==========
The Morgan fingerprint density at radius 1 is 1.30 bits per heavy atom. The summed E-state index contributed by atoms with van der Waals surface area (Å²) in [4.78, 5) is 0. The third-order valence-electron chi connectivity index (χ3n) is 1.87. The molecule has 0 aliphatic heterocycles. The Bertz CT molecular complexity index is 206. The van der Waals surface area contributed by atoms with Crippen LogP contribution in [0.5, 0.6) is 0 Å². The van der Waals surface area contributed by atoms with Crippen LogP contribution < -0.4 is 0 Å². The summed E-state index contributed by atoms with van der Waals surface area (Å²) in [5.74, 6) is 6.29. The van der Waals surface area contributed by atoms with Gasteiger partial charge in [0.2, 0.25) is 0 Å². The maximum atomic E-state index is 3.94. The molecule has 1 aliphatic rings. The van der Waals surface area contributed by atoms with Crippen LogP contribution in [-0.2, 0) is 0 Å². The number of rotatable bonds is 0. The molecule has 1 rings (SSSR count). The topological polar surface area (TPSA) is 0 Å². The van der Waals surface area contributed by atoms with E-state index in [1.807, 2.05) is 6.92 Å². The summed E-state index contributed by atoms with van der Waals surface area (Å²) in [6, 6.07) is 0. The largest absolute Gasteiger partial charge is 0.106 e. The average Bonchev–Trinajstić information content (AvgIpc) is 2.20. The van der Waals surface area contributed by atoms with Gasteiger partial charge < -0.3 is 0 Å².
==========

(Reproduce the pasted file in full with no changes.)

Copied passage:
The Morgan fingerprint density at radius 1 is 1.30 bits per heavy atom. The summed E-state index contributed by atoms with van der Waals surface area (Å²) in [4.78, 5) is 0. The third-order valence-electron chi connectivity index (χ3n) is 1.87. The molecule has 0 aliphatic heterocycles. The Bertz CT molecular complexity index is 206. The van der Waals surface area contributed by atoms with Crippen LogP contribution in [0.5, 0.6) is 0 Å². The van der Waals surface area contributed by atoms with Crippen LogP contribution < -0.4 is 0 Å². The summed E-state index contributed by atoms with van der Waals surface area (Å²) in [5.74, 6) is 6.29. The van der Waals surface area contributed by atoms with Gasteiger partial charge in [0.2, 0.25) is 0 Å². The maximum atomic E-state index is 3.94. The molecule has 1 aliphatic rings. The van der Waals surface area contributed by atoms with Crippen LogP contribution in [-0.2, 0) is 0 Å². The number of rotatable bonds is 0. The molecule has 1 rings (SSSR count). The topological polar surface area (TPSA) is 0 Å². The van der Waals surface area contributed by atoms with E-state index in [1.807, 2.05) is 6.92 Å². The summed E-state index contributed by atoms with van der Waals surface area (Å²) in [6, 6.07) is 0. The largest absolute Gasteiger partial charge is 0.106 e. The average Bonchev–Trinajstić information content (AvgIpc) is 2.20. The van der Waals surface area contributed by atoms with Gasteiger partial charge < -0.3 is 0 Å².